(3) Skim foam from jelly; laddle into jars

  14. Sara says

    Hello! I was wondering if adding the pectin-whether it be liquid or powder-prior to the sugar works for other fruits as well? (IE–strawberry, cherry, or apple?)
    I have been having a bit of difficulty with my canning lately, where I have needed to re-set my jellies despite following my usual recipes. Granted on one I did try to reduce the sugar, but I did not compensate for the subtraction, so that one I understand. But is the “adding pectin & boil prior to adding sugar” a universal rule used for how you can? Do you think it would work for various fruits?

    • Kristen says

      Well, I imagine you can use this sort of recipe with other prepared juices…but to be on the safe side, I’d stick to the recipes like you can find on the insert in the pectin box.

      I can say that adding the sugar prior to the pectin has always equalled disaster for me!

  15. Farzana says

    Hi! Great post! Does the bottled or concentrated juice jelly taste better? Also, I wanted to try honey/reduced sugar version, and also adding chamomile or elderflower flavour to the jelly but I dont know what amounts to do, does anyone have advice please? Thank you :)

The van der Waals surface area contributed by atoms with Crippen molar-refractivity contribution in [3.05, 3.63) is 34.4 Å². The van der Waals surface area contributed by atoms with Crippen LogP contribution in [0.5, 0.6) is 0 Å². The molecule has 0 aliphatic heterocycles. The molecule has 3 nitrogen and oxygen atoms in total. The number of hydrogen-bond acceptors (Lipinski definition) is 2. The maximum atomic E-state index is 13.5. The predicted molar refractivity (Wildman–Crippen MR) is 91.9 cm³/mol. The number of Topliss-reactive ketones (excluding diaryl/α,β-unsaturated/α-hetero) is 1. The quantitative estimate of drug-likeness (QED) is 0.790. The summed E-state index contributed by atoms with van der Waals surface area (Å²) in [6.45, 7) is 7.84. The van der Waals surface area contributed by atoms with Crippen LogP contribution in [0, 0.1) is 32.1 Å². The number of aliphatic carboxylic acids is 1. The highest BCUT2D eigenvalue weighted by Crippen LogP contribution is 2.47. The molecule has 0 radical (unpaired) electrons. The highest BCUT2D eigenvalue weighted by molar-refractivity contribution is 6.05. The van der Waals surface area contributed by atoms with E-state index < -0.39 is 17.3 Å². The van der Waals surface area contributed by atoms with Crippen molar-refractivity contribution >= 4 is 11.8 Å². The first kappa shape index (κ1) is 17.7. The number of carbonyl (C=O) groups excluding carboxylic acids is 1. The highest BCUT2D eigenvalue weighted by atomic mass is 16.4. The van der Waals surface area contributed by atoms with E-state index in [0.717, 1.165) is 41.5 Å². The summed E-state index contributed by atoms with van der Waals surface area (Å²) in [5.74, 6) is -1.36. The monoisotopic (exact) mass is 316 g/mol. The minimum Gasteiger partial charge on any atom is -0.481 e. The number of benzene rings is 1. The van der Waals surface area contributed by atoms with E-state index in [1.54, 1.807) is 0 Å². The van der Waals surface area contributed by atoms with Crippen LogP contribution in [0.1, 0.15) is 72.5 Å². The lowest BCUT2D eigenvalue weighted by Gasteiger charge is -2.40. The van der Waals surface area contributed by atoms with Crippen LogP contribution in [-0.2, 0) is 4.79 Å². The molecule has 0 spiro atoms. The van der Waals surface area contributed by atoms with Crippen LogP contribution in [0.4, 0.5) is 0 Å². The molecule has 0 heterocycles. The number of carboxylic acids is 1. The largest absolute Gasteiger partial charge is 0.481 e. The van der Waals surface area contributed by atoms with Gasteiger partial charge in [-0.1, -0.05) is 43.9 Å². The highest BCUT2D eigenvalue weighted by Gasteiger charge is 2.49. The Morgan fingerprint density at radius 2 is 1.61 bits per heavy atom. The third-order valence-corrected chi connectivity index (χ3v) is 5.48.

• Kristen says

      Reducing sugar will only work with special pectin-look for low-sugar pectin at your store.

      Bottle or concentrated tastes the same to me!

  16. Donica Mitchem says

    This was my first time doing anything like this. This was fun, simple, tasty, and very easy to do!! I really had fun doing this recipe and can’t wait to do it again!!

  17. says

    That seems fairly easy. We make crab apple spice jam every year with the apples on our tree. The first year we lived here we were giving the apples away as they would fall to the ground and create a mess. One day the lady who picked them up for free knocked on our door the next day with apple butter and apple jelly, it was amazing. We thought, why can’t we do that and there was plenty to go around even to offer for free to whoever wanted apples. I shared this post as well on the blog but the reality is sometimes we put inconveniences first before thinking outside the box. If it wasn’t for that lady we would have never thought to make something with those apples rather than tossing them in the compost heap! Cheers Mr.CBB

  18. Liane says

    I never thought to use store bought juice! I’ve canned various jams for years, but grape jelly was too much effort (& I prefer jams!) I go a little crazy with my kids at u-pick berry places, but we eat lots of pb&j and many a hostess has received my homemade jams. Much more personal than another bottle of wine.

    • julie says

      Love this. We recently discovered that my son is fructose intolerant. It has made me very aware of how much of our food contains it. Thanks for sharing the recipe.